The Lely Exos is the first autonomous machine that can harvest and feed grass to cows on farms up to 24 hours/day.
Grass plays a vital role on most Irish dairy farms, but it also has a increasingly important role on many farms on mainland Europe.
Although cows in some of these countries do get out to graze, the feeding of fresh grass in the shed is where most of grass intake happens.
This means that on many farms you will see a tractor with a front mower and a silage wagon behind.
But Lely has developed a fully autonomous machine that completes the job for farmers.
The Lely Exos can cut, collect, and then feed grass to cows.
There are currently 13 machines in operation in the Netherlands, with a further 10 to be in operation by the end of the year.
Is it expected that the first of these vehicles will be operational in Ireland in late-2024 or early 2025.
The Exos is a four-wheel drive and steer, fully electric vehicle. It has a 2m cutting width, works 24 hours/day, has a weight of 3.4t and can hold 1t of fresh weight grass.
It uses a double-knife cutter bar. This is used for its exact cutting, has low power requirement and is very compact.
On average it takes the machine about two hours for it cut, feed and charge – meaning that it can harvest 12 loads/day. This two-hour cycle use 4-5kWh.
The machine goes to the selected field, cuts the selected amount and then feeds the grass evenly in the shed to the cows.
A conveyor is used to move the grass into the storage area or bunker, then once a pile is formed the floor moves and more grass can enter.
A major focus of the design is to prevent damage occurring to the grass, with the aim to get grass in front of the cows without it being damaged.
The Exos is part of Lely’s circular-farming model, as it is able to spread liquid or granulated fertiliser after mowing.
On farms where the Lely Sphere is in place, the liquid fertiliser from the Sphere can be spread from the machine.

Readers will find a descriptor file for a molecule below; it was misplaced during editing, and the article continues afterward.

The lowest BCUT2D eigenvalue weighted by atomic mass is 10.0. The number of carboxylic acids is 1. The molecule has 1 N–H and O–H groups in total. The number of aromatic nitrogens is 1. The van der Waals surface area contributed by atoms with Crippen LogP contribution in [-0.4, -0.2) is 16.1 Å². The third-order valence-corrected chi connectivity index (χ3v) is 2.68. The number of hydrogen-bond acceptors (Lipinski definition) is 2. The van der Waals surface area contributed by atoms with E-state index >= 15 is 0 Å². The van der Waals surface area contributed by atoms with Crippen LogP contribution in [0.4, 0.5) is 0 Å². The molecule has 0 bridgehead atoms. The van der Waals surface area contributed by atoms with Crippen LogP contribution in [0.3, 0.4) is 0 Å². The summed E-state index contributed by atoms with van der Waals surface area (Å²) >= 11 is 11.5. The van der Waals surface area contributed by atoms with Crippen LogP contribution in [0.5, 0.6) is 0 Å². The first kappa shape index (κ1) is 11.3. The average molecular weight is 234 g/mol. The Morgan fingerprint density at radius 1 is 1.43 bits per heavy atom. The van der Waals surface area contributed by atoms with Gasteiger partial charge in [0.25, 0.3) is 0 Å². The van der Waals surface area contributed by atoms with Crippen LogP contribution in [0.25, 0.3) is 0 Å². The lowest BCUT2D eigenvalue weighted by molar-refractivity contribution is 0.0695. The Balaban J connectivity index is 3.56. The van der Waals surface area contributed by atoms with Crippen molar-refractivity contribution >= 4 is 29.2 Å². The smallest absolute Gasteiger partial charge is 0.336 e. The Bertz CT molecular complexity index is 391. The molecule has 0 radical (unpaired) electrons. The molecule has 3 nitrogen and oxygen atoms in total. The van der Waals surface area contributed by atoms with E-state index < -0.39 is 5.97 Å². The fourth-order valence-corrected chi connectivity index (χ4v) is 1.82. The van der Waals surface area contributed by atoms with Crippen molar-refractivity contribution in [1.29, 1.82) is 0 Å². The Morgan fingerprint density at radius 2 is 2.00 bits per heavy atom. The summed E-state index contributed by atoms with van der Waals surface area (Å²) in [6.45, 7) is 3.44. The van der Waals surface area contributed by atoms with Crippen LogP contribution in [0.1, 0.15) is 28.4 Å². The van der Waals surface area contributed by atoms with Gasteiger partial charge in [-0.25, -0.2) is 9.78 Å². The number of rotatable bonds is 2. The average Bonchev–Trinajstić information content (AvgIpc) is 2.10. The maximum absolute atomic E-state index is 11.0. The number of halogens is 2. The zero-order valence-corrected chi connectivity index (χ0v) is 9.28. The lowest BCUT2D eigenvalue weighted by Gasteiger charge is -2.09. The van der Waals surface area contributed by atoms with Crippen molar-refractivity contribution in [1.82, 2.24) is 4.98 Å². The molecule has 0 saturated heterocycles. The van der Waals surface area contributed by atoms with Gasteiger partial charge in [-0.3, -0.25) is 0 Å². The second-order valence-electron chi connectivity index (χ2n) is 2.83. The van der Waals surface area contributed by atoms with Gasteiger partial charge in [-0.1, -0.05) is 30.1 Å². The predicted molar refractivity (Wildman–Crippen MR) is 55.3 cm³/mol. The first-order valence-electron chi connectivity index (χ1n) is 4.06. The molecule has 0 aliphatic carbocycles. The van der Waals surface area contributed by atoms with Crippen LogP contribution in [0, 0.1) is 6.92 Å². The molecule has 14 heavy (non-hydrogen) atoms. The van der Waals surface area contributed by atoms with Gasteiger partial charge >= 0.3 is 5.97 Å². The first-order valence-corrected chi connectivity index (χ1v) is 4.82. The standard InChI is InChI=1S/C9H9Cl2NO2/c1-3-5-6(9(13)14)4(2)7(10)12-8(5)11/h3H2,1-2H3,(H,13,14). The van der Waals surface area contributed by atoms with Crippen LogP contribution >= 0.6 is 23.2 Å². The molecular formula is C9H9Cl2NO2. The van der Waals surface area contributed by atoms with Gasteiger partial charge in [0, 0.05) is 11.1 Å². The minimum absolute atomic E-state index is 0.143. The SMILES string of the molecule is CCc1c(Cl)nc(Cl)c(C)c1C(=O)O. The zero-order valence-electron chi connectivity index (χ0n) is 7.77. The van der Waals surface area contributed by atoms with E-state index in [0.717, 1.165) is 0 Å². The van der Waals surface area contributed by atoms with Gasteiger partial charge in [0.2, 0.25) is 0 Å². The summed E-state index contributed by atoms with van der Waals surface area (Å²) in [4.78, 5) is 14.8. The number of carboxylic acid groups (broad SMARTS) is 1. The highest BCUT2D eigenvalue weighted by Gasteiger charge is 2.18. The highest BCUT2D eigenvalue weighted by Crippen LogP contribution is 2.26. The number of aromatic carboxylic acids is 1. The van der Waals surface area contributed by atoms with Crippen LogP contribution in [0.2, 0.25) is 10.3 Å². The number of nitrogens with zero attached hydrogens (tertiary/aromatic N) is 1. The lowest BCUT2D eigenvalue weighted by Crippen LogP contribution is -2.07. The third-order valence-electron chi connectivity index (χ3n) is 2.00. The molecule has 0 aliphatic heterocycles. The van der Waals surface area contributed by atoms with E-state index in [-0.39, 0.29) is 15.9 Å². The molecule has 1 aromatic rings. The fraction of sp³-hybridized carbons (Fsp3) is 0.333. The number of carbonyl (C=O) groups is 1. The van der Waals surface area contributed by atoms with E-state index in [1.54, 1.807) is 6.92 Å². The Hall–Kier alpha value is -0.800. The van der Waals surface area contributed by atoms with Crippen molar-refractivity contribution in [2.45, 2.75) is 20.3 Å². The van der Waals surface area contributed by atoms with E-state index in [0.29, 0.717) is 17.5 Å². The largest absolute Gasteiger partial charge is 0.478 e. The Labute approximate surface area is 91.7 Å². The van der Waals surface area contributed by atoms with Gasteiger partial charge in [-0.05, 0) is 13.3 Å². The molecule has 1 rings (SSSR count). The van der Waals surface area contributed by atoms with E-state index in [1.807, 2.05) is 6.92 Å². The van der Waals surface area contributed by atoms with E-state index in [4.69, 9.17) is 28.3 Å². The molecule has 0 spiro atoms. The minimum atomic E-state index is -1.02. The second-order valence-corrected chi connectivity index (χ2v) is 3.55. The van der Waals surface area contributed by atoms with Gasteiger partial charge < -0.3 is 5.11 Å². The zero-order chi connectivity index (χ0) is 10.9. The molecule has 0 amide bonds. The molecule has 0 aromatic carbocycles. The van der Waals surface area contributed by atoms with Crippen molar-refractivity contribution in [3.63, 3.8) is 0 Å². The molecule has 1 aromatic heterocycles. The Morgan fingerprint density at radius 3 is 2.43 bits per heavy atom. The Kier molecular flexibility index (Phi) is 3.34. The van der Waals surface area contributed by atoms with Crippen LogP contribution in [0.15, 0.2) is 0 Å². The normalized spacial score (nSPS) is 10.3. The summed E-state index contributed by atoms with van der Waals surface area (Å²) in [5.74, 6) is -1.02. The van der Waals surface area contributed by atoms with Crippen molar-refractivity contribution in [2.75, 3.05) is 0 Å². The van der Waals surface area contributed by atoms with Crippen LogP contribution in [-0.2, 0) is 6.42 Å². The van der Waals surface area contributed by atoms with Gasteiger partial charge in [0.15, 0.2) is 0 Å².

The machine is also in contact with a Lely Vector or Juno which may be placed on a farm to ensure that they work together and avoid any possible collision.
Being an autonomous vehicle means that the machine is continually learning and can detect changes to the yard or its path.
It can detect objects in front and behind to ensure that it doesn’t hit or crash into them.
The machine works off a management system, where the farmer selects the amount of grass they want to be harvested, in how many feeds, and how much nitrogen is spread afterwards.
A playlist can be created to select the fields that will be mown and the mowing pattern that the Exos should follow.
The machine has 24 hours remote monitoring from Lely; most of the current issues are being solved by the remote team.
Only when there is an issue that requires the farmer will they be notified.
According to the Lely team, this is one of the areas that farmers using the machine like the most, as their intervention with the machine is low.
The Exos has been in use on the Blokland farm since 2018; it was the second test farm for the Exos.
It has access to 40ha and on average harvests 1,300,000kg of grass/year, running on the farm from April to November, or for around 223 days.
There are 180 milking cows on the farm, milked by three Lely Astronauts; the farm also has a Vector feeding system.
The Exos and Vector are linked together on this farm to ensure that feeding is maximised and to stop the two machines from operating in the shed at the same time.